Paul Lavon Davis (April 21, 1948 – April 22, 2008), known to Macjams members as Droop, died yesterday of a heart attack at Rush Foundation Hospital in Meridian, Mississippi.
Professionally, he was best known for his radio hits and solo career which started worldwide in 1970. His career encompassed soul, country and pop music, and he wrote many memorable country music hits, including “Ride ‘Em Cowboy” (1974), “Sweet Life” (1978) and “Sweet Life”(1988 duet with Marie Osmond).
Davis was a member of a local group called the “Six Soul Survivors” around 1966 and later in another group called the “Endless Chain.” In 1968 he was a writer for Malaco Records, based at Jackson, MS.
Spotted playing with his country-rock band by Bang Records in 1970, Paul Davis was signed to the label as a solo artist. That year, he released a cover of The Jarmels’ hit song “A Little Bit of Soap”, reaching #52 on the Billboard pop charts.
He released his first LP with Bang in 1972, A Little Bit of Paul Davis. His next album, Ride ‘Em Cowboy, 1974, produced a signature song of the same name (which also became a hit for Juice Newton in 1984.) He followed up that album with Southern Tracks & Fantasies in 1976. The album featured the ballad “I Go Crazy,” which would become his biggest hit, peaking at number seven a full eight months after its release. Its continuing appeal helped keep it in the Top 100 for 40 more weeks. The album peaked at #82 on the Billboard pop album chart.
After one more album, in 1981 he signed with Arista Records and had two more Top 20 singles, “Cool Night” (which rose to #11) and “’65 Love Affair” (which rose to #6). Davis retired from making records, except for two duet singles that went to #1 on the Billboard Hot Country Singles charts. The first was in 1986 with Marie Osmond on “You’re Still New To Me” while the second was in 1988 was a collaboration with Tanya Tucker and Paul Overstreet on “I Won’t Take Less Than Your Love”.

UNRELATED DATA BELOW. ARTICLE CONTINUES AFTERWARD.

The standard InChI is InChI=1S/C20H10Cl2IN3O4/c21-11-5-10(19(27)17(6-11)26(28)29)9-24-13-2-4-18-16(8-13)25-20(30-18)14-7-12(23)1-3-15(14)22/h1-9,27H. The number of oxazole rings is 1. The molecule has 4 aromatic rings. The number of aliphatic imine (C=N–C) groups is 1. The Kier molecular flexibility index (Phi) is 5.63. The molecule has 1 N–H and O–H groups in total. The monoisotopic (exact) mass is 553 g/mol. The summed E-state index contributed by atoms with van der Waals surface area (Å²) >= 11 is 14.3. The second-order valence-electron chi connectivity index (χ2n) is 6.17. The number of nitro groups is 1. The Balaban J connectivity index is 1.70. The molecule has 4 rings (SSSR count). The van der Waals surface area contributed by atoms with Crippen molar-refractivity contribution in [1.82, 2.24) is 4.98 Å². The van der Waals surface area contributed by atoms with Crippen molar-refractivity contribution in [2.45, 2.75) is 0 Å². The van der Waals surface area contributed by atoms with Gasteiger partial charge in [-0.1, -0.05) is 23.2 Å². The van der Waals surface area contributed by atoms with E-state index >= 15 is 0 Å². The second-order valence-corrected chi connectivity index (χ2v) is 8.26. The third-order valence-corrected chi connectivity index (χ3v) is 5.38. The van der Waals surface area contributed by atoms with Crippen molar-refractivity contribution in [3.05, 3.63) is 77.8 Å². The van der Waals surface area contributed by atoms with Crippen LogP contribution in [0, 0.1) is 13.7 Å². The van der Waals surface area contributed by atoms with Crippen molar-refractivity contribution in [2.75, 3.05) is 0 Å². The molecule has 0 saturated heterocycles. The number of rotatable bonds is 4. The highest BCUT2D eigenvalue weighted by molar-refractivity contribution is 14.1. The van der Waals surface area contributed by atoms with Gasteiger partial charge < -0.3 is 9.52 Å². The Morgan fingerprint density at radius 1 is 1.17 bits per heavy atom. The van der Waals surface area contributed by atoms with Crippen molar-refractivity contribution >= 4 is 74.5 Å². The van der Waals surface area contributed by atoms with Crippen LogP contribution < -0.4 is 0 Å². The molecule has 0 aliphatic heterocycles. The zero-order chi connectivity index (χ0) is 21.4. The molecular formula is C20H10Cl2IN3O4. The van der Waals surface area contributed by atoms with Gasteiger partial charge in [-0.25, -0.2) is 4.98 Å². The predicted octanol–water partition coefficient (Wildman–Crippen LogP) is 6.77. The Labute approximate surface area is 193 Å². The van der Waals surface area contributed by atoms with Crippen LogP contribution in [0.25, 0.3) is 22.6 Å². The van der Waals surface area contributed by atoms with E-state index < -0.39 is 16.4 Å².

He survived a shooting in Nashville on July 30, 1986.
Before his death on April 22, 2008, Paul returned to singing and song writing recording two songs, “You Ain’t Sweet Enough,” and “Today.”
He was a relatively newcomer to Macjams, but his talent was immediately notable. His friendly manner in the chat room, wonderful music, and helpful personality will be greatly missed.
A Little Bit of Paul Davis (1970)
Paul Davis (1972)
Ride ‘Em Cowboy (1974)
Southern Tracks & Fantasies (1976)
Singer of Songs: Teller of Tales (1977)
Paul Davis (1980) – different album to 1972 release
Cool Night (1981)
Best of Paul Davis (1982)